Can't Buy Me Love
It's Tax Day, which means the Tea Party will be railing against government spending on programs like health care, Head Start, environmental protection, consumer product safety inspectors and food stamps. Try as I might, I just can't understand the logic of opposing government programs to ensure that our air, water and baby bottles are safe, children aren't hungry and everyone has access to a doctor.
Last summer, when Fox News took note of my video The Story of Stuff, Glenn Beck attacked me as an anti-American, anti-capitalist Marxist because I said it's government's job to take care of us. (He's at it again. Last week he was aghast to learn from a group of conservative college students that the film had been shown in an NYU science class: "Somewhere your parents is [sic] paying for this!")
Maybe I left myself open for Beck's potshot. I didn't mean government should remind us to floss our teeth and tuck us in at night. I meant take care of us by tackling the big problems that can't be solved by individuals (or even charity) and ensuring that the system is fair for everyone.
Providing a safety net for sick people, hungry families and poor kids should be government's highest priority. Instead, tax laws and fiscal policy are almost exclusively concerned with promoting what has become our sole measure of national well-being: economic growth.
Economic growth was once a means towards an end -- good jobs, healthy communities, greater well-being. But somewhere along the way growth became a goal in itself, even when it throws workers out of jobs and undermines the health and well-being of our communities.
I'm all for a healthy economy, but today's economy values growth for its own sake on the premise that more money and more consumer goods always mean progress. We all know that once our basic needs are met, more money can't make us happy, but economists and politicians continue to bow at the altar of wealth creation - even when the evidence shows there are better ways to increase the quality of life.
Take the Happy Planet Index, which despite its name is a highly sophisticated tool for measuring how well nations turn their resources into long and happy lives for their citizens. The United States is first in resource use (no surprise) but ranks 140th in converting resources into life satisfaction.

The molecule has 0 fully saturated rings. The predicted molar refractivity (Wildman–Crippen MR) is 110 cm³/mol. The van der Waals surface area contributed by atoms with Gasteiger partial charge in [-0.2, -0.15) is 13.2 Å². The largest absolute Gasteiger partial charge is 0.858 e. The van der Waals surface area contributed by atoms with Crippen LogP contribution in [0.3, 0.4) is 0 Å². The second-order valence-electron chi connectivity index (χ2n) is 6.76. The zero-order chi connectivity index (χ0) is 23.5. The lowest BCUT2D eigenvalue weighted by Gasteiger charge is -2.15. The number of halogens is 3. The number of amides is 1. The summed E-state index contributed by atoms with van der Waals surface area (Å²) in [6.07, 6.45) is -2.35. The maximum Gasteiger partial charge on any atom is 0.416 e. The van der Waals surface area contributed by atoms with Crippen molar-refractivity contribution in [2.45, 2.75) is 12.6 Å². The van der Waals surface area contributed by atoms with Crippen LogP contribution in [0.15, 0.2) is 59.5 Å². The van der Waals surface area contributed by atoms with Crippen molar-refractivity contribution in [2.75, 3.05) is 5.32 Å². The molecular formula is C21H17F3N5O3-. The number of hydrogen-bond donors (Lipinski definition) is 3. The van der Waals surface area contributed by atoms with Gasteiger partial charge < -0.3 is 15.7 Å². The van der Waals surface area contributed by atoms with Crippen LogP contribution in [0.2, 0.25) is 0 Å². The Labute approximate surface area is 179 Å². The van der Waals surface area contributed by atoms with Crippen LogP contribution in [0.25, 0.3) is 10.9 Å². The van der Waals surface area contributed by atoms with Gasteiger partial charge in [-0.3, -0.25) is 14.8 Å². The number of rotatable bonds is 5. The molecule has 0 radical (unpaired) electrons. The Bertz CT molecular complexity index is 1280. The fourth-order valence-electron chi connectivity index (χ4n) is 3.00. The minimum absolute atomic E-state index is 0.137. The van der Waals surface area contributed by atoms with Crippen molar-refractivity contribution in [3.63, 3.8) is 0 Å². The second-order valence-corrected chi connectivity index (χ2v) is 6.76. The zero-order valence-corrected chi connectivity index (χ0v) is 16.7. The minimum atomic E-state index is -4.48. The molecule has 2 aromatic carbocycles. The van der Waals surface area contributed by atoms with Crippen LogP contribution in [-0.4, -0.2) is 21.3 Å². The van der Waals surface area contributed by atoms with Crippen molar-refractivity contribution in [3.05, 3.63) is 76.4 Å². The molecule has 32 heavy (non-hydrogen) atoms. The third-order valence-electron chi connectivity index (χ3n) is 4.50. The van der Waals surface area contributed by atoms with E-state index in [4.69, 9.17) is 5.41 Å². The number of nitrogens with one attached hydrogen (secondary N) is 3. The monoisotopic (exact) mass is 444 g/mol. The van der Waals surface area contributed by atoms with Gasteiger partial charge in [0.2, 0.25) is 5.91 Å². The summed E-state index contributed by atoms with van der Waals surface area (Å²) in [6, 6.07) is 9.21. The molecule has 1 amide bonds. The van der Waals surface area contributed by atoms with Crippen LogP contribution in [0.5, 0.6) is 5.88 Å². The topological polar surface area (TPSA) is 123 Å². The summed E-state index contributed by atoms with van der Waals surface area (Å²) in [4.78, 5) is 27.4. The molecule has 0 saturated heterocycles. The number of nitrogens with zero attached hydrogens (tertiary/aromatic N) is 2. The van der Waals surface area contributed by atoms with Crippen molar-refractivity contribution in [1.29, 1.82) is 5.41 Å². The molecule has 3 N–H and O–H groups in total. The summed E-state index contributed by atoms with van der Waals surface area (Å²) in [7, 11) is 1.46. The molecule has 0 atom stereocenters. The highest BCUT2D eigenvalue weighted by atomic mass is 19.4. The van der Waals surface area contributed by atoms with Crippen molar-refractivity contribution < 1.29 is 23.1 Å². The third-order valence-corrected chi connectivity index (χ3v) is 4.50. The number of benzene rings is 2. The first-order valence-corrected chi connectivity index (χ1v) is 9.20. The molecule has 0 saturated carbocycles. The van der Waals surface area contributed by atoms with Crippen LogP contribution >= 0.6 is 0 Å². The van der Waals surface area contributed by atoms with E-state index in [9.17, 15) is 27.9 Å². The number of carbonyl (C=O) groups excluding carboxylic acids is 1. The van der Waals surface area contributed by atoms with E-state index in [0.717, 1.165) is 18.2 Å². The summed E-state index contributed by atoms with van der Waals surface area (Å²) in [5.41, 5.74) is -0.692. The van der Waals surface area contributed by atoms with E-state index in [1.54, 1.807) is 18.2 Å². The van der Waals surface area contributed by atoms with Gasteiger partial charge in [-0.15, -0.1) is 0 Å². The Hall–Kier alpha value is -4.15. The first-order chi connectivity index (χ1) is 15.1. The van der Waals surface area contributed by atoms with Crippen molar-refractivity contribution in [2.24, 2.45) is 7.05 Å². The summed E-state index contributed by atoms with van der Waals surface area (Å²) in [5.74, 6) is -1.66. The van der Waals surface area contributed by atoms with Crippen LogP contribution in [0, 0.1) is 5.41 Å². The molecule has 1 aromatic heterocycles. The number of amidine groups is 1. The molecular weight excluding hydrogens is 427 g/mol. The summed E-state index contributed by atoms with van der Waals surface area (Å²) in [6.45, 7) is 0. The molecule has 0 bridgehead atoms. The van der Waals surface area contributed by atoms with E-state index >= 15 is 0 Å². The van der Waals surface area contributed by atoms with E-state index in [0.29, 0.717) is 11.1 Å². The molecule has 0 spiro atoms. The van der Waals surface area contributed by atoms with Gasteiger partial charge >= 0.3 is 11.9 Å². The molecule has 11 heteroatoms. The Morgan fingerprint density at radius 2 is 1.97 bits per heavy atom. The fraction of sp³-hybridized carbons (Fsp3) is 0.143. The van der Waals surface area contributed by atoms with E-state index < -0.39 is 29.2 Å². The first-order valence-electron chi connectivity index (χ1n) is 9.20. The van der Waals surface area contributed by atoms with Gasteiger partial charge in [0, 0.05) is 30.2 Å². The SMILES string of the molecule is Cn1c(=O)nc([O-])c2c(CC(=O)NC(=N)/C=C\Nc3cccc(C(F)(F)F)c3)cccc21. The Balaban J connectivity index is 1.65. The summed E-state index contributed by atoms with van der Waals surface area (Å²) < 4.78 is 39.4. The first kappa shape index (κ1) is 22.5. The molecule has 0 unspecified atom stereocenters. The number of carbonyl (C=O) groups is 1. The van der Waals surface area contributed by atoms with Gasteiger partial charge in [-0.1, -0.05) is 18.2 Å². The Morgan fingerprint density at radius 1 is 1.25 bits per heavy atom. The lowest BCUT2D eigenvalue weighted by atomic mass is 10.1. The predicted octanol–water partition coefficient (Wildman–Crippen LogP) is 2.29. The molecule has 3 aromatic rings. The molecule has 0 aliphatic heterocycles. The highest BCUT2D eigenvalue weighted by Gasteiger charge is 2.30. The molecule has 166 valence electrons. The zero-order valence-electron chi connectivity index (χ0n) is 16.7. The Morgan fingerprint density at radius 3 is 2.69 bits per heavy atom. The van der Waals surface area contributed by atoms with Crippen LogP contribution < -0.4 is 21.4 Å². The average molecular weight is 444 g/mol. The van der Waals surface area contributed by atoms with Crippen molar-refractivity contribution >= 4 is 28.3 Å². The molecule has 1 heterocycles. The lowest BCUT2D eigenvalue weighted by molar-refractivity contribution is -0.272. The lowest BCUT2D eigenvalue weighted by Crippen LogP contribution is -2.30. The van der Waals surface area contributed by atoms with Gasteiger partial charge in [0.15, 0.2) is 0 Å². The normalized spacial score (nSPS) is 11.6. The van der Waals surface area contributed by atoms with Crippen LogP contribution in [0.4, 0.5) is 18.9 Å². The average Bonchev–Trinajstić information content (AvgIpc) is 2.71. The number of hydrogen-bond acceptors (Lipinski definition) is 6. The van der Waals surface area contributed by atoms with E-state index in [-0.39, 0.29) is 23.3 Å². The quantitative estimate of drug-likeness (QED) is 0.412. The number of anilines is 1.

Or take it from David Brooks of The New York Times, who recently cited research by the Brookings Institution showing:
The relationship between happiness and income is complicated, and after a point, tenuous. It is true that poor nations become happier as they become middle-class nations. But once the basic necessities have been achieved, future income is lightly connected to well-being. Growing countries are slightly less happy than countries with slower growth rates . . . The United States is much richer than it was 50 years ago, but this has produced no measurable increase in overall happiness.
Brooks writes: "Most governments release a ton of data on economic trends but not enough on social conditions. . . . Public institutions should pay attention to well-being and not just material growth narrowly conceived."
If Brooks, one of the most prominent conservatives in the nation, thinks this, maybe the tide is turning. Maybe we can begin to discuss the failings of our growth-obsessed economy without being accused of being anti-American. Maybe one day we'll see that taxes for social programs are how the government makes investments in the things that really make us happy. That's their job.
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